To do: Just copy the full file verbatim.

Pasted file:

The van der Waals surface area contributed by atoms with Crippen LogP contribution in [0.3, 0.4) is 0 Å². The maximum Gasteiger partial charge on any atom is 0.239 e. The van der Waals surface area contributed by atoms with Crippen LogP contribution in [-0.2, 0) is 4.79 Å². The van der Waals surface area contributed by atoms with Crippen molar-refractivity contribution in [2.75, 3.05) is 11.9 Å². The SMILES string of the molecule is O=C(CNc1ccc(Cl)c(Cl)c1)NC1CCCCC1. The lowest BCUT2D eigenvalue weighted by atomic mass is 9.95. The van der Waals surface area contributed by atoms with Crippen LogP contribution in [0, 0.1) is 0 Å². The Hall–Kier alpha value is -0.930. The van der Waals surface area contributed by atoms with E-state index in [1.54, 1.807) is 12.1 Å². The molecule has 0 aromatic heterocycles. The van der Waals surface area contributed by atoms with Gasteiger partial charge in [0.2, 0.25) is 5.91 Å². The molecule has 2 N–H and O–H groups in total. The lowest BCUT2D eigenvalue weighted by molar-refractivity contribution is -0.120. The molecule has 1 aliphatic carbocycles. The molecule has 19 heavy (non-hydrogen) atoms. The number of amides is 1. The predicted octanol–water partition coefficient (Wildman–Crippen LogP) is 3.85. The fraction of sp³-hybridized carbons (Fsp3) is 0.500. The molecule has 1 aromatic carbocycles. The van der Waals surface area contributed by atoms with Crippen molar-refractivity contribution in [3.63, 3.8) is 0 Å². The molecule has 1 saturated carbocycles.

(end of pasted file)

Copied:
The van der Waals surface area contributed by atoms with Crippen LogP contribution in [0.3, 0.4) is 0 Å². The maximum Gasteiger partial charge on any atom is 0.239 e. The van der Waals surface area contributed by atoms with Crippen LogP contribution in [-0.2, 0) is 4.79 Å². The van der Waals surface area contributed by atoms with Crippen molar-refractivity contribution in [2.75, 3.05) is 11.9 Å². The SMILES string of the molecule is O=C(CNc1ccc(Cl)c(Cl)c1)NC1CCCCC1. The lowest BCUT2D eigenvalue weighted by atomic mass is 9.95. The van der Waals surface area contributed by atoms with Crippen LogP contribution in [0, 0.1) is 0 Å². The Hall–Kier alpha value is -0.930. The van der Waals surface area contributed by atoms with E-state index in [1.54, 1.807) is 12.1 Å². The molecule has 0 aromatic heterocycles. The van der Waals surface area contributed by atoms with Gasteiger partial charge in [0.2, 0.25) is 5.91 Å². The molecule has 2 N–H and O–H groups in total. The lowest BCUT2D eigenvalue weighted by molar-refractivity contribution is -0.120. The molecule has 1 aliphatic carbocycles. The molecule has 19 heavy (non-hydrogen) atoms. The number of amides is 1. The predicted octanol–water partition coefficient (Wildman–Crippen LogP) is 3.85. The fraction of sp³-hybridized carbons (Fsp3) is 0.500. The molecule has 1 aromatic carbocycles. The van der Waals surface area contributed by atoms with Crippen molar-refractivity contribution in [3.63, 3.8) is 0 Å². The molecule has 1 saturated carbocycles.